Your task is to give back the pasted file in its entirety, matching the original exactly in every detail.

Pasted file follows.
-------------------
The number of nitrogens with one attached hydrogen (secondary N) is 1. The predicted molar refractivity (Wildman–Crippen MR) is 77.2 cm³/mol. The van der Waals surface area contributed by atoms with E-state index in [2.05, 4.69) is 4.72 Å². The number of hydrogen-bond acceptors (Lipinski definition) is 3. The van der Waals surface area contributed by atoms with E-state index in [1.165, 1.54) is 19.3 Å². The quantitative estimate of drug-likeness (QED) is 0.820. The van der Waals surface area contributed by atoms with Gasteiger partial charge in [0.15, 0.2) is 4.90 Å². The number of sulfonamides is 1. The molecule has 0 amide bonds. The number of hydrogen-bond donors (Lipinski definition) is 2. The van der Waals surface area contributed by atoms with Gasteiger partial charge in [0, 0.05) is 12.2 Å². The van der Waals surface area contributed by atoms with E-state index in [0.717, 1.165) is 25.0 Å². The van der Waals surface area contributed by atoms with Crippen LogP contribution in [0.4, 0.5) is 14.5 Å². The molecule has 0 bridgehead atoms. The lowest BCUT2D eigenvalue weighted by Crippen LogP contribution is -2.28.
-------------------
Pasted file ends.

The number of nitrogens with one attached hydrogen (secondary N) is 1. The predicted molar refractivity (Wildman–Crippen MR) is 77.2 cm³/mol. The van der Waals surface area contributed by atoms with E-state index in [2.05, 4.69) is 4.72 Å². The number of hydrogen-bond acceptors (Lipinski definition) is 3. The van der Waals surface area contributed by atoms with E-state index in [1.165, 1.54) is 19.3 Å². The quantitative estimate of drug-likeness (QED) is 0.820. The van der Waals surface area contributed by atoms with Gasteiger partial charge in [0.15, 0.2) is 4.90 Å². The number of sulfonamides is 1. The molecule has 0 amide bonds. The number of hydrogen-bond donors (Lipinski definition) is 2. The van der Waals surface area contributed by atoms with Gasteiger partial charge in [0, 0.05) is 12.2 Å². The van der Waals surface area contributed by atoms with E-state index in [0.717, 1.165) is 25.0 Å². The van der Waals surface area contributed by atoms with Crippen LogP contribution in [0.4, 0.5) is 14.5 Å². The molecule has 0 bridgehead atoms. The lowest BCUT2D eigenvalue weighted by Crippen LogP contribution is -2.28.